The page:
Hopefully, I approach them in a way that informs others to, to be more open to different perspectives. At the same time, really practical on what needs to happen.

Well, I’d love in the book the way you frame up some of the tools and opportunities that we can incorporate and utilize in our own activities in different ways.

And with the mixed table concept, there, there’s so much in the book that really gets right down to planning a two or three day event and keeping food and the sharing of food in, in community as one of the central approaches to having a successful mix table.

So, I’m, I’m really excited to hear you describe for us, you know, what’s a mixed table? How do you put them together? And maybe I’d ask you to share a little more with us about a couple that, one or two that have really stuck out to you over the years.

Yeah, so I’ll back it up just a little bit. I first learned about a mixed table about mixed tables from my old boss, less asthma, who was chairman of the House Armed Services Committee and Secretary of Defense.

And he was my mentor, you know, for a good while, early in my career. And he would, he would go around the country. This is at the end of the Cold War and assemble these mixed tables, people who always wouldn’t normally talk with each other.

So, you know, maybe an academic or two and, and they need to have a retired, you know, general or, you know, high level officer. And then maybe you’d have a political guy and then maybe you’d have somebody from, you know, industry.

And, you know, a men or women when I say a guy, I don’t mean that, you know, few people. And, and, and through that process, and I’m, I’m a kid, you know, I’m standing, and I’m sitting by the side of this shoes polishing or something.

And, and through that process, Aspen was then able to put forth a variety of, of really interesting theories. Aspen was really smart and a terrible boss.

I mean, you know, I just, I mean, you know, the kind of boss had just, you know, I woke up one day, had Legionnaires disease and was told, wow, you don’t want a job, you know, you don’t need to show up. It’s okay. It’s up to you.

104 fever, you know, show up. Have all the good oldies. And, but he was brilliant. And, and one of the, one of the postulates that he had way back when was that without the Cold War, which he very much wanted to go away.

He said that it was really unclear what a US foreign policy to be and more importantly, what US domestic policy to be.

Because it would, because the Cold War was a unified force among Democrats and Republicans. And sure enough, there’s a, there’s a great book.

The rise and fall of the neoliberal order by a brilliant historian and economist that, that takes what I just said and really articulates why we ended up where we ended up with, which was completely fragmented.

And, and, but it was an aha moment for him. Fast forward to 9-11 and the questioner, you asked about the book and all that.

What I saw when we brought in Hollywood, when we brought in creatives was also an aha moment above and beyond what Asthma had taught me, because by introducing a creative or creatives, real creatives into the equation, you change the whole thing.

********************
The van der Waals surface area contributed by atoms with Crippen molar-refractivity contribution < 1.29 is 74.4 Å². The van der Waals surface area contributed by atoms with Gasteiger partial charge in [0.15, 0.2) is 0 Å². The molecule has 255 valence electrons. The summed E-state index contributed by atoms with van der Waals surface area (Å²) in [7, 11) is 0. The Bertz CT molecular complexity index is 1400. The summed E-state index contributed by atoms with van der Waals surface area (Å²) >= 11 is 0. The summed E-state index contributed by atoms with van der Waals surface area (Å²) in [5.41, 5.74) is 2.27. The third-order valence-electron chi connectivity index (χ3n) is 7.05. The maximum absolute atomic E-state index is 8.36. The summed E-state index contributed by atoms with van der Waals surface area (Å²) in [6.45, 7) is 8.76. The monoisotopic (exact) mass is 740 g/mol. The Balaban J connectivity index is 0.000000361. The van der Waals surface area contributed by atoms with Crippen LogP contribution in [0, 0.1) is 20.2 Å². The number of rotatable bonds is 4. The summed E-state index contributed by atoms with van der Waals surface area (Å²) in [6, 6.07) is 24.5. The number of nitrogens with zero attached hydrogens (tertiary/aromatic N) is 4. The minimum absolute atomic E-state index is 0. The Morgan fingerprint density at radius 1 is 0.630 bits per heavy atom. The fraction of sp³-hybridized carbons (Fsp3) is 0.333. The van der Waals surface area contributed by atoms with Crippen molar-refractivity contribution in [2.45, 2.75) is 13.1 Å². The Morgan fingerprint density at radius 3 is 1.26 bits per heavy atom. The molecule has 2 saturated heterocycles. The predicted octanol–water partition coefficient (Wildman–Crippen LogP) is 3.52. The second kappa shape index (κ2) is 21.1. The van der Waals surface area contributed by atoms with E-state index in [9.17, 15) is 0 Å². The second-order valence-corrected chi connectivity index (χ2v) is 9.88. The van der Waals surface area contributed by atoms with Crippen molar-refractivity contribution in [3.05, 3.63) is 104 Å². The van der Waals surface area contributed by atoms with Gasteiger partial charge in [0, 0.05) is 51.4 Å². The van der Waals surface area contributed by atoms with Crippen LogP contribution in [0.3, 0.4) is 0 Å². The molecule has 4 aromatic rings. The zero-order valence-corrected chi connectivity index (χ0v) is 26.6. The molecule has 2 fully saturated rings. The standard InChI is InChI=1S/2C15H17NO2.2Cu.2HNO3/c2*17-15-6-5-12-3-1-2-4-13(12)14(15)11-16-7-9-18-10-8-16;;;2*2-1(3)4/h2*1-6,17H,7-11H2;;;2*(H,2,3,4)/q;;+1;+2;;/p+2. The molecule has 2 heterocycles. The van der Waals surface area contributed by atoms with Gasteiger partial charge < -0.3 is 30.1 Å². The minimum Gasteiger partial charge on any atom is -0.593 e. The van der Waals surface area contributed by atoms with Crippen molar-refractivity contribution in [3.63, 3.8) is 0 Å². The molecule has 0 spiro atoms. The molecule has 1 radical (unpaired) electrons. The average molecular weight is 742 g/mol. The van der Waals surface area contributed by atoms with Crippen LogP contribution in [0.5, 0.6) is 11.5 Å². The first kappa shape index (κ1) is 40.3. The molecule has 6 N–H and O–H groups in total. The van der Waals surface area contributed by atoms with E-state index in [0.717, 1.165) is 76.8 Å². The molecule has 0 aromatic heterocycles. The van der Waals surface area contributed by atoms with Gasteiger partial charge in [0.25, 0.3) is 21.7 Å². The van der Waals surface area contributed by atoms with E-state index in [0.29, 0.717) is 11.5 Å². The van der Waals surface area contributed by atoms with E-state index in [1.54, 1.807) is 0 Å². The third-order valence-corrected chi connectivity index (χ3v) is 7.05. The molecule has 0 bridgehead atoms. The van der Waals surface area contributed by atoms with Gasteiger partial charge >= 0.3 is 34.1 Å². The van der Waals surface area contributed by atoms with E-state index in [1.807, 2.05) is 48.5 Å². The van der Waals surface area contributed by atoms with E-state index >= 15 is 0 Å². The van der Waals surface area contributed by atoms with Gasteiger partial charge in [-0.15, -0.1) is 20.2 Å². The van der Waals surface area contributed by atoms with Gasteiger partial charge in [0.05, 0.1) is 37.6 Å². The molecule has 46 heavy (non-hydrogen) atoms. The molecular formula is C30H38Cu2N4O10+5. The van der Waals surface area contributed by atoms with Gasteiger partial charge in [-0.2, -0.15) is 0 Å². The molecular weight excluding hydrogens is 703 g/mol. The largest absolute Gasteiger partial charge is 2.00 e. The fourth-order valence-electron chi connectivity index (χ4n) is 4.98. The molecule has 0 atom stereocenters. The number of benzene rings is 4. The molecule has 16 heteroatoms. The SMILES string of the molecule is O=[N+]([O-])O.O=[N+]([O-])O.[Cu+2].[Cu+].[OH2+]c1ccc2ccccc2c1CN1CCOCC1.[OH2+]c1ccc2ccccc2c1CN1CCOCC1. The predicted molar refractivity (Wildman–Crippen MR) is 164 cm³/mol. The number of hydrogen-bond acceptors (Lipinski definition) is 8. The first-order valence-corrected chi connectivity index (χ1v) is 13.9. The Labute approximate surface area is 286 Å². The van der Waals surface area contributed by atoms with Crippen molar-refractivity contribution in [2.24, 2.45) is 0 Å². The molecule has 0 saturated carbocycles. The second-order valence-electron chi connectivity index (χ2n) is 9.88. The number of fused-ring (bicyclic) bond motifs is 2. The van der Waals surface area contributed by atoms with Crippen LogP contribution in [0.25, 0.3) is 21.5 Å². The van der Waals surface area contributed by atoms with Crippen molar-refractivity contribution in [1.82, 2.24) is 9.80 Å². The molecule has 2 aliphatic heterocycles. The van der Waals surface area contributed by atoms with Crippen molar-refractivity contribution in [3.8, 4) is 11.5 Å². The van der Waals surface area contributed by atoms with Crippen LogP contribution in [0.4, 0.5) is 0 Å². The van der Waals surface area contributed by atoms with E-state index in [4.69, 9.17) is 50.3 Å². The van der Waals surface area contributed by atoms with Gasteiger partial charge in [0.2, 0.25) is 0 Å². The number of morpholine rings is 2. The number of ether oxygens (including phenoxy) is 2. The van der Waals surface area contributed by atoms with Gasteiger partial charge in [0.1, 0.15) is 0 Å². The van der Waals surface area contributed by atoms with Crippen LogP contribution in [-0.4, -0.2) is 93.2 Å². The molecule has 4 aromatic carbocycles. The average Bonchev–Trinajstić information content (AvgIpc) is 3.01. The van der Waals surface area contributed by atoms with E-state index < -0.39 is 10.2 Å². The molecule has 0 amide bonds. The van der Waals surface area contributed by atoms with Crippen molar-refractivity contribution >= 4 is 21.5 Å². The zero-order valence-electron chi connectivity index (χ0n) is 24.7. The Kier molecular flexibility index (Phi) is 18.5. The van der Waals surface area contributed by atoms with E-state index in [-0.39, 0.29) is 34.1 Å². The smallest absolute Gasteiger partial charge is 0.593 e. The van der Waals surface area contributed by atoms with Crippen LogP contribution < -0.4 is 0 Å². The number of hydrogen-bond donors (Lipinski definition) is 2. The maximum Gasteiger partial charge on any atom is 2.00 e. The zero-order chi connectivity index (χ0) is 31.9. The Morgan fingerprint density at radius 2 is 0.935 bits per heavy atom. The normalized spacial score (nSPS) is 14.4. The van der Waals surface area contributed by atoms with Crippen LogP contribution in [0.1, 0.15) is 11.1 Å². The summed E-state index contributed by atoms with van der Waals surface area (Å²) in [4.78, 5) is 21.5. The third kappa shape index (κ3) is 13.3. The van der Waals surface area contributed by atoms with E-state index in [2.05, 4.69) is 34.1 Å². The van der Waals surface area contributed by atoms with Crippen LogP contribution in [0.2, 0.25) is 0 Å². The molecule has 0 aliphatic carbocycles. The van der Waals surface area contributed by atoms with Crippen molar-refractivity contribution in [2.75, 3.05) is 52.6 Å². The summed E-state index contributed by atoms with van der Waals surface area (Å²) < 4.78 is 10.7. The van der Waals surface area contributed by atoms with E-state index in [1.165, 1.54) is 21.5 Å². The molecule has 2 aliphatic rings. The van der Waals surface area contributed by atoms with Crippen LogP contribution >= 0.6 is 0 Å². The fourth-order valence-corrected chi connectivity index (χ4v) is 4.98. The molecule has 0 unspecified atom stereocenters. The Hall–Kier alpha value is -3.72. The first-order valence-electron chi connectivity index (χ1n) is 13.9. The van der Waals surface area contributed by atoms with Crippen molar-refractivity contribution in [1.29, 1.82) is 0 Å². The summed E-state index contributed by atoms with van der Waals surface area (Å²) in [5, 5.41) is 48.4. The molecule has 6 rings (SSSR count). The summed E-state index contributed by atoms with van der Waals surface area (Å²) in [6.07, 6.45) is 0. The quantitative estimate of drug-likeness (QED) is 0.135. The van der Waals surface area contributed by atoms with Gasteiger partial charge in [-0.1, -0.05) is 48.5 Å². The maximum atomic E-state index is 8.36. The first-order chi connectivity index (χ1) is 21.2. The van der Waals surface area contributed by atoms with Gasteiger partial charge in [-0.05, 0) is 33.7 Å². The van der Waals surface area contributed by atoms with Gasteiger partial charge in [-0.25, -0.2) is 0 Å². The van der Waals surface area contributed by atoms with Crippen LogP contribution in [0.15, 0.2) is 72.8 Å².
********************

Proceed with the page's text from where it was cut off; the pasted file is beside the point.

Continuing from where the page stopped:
And you change it because everybody at the end of the day, whether they realize it or not, going into the next table becomes more creative.

At, you know, one point in time, one of my partners and I came up with the term that, you know, the Hollywood in such a Hollywood, it could be New York, it could be, you know, Boulder, it could be wherever, you know, creatives are paid Imagineers used to working under a time budget.

And so they, they have the ability to, to blue sky and to really think creatively in a, in a, in a really practical, in a really practical way, because if you’re producing a movie or a television show, you’re on Deadline.

And so you have to be creative, you got to pound out a new idea, you know, from a blank piece of paper, blank storyboard, really quickly.

When we, when we mix that group with subject matter experts and thought leaders, we recognized that something was happening over and over and over again.

And that was that at the end of every one of these mixed tables, these summits, these, these mini conferences, these really interesting ideas would occur in a verge that hadn’t before.

And, and it just happened over and over and over again.

And whether it was something like, you know, how to help the brain, the aneurysm foundation, you know, reimagine how they engage with the world or what would they, what would the 5G network do to terrorism?

And what’s that going to look like in the future at, you know, over and over we would, we would see these, this pattern.

And I, I realized we were on to something.

And, and the book wasn’t, isn’t intended to sell books, the book is intended to help people sell problems.

And so what I did in the book was I came away of the recipe. I gave away the precise formula for how to go about doing a mixed table.

So that if you want to do one, Aaron, go ahead and do them. And if people want to do them, they can do them themselves.

And so that was the idea behind, behind how I approach that in the book.

So with that in mind, the recipe was, we recognize that if we could take Hollywood creatives and or creatives more broadly, subject matter experts and thought leaders, we could really get to some, to some unique insights into problems.

And as far as the book, I was really very descriptive in how you do this because I wanted to give it away.

You know, this was the, you know, I wanted to give away those insights so that if people wanted to do it and wanted to approach problem solving in a different way than they had here to for.